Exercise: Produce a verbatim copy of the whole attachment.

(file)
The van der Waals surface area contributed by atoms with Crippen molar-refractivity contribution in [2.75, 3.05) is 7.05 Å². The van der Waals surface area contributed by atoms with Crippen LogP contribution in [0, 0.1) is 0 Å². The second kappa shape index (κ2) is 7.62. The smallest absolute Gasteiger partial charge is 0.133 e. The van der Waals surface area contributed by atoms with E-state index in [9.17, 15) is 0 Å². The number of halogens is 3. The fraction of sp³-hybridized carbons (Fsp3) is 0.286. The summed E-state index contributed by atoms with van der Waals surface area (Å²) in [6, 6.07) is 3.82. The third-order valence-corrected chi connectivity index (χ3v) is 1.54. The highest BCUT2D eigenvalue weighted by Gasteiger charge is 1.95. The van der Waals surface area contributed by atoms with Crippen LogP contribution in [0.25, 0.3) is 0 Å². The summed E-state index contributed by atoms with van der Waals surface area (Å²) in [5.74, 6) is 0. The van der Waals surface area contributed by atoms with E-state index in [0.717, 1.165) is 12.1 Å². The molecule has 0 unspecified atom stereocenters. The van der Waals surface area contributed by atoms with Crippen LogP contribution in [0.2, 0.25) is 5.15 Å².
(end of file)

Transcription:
The van der Waals surface area contributed by atoms with Crippen molar-refractivity contribution in [2.75, 3.05) is 7.05 Å². The van der Waals surface area contributed by atoms with Crippen LogP contribution in [0, 0.1) is 0 Å². The second kappa shape index (κ2) is 7.62. The smallest absolute Gasteiger partial charge is 0.133 e. The van der Waals surface area contributed by atoms with E-state index in [9.17, 15) is 0 Å². The number of halogens is 3. The fraction of sp³-hybridized carbons (Fsp3) is 0.286. The summed E-state index contributed by atoms with van der Waals surface area (Å²) in [6, 6.07) is 3.82. The third-order valence-corrected chi connectivity index (χ3v) is 1.54. The highest BCUT2D eigenvalue weighted by Gasteiger charge is 1.95. The van der Waals surface area contributed by atoms with Crippen LogP contribution in [0.25, 0.3) is 0 Å². The summed E-state index contributed by atoms with van der Waals surface area (Å²) in [5.74, 6) is 0. The van der Waals surface area contributed by atoms with E-state index in [0.717, 1.165) is 12.1 Å². The molecule has 0 unspecified atom stereocenters. The van der Waals surface area contributed by atoms with Crippen LogP contribution in [0.2, 0.25) is 5.15 Å².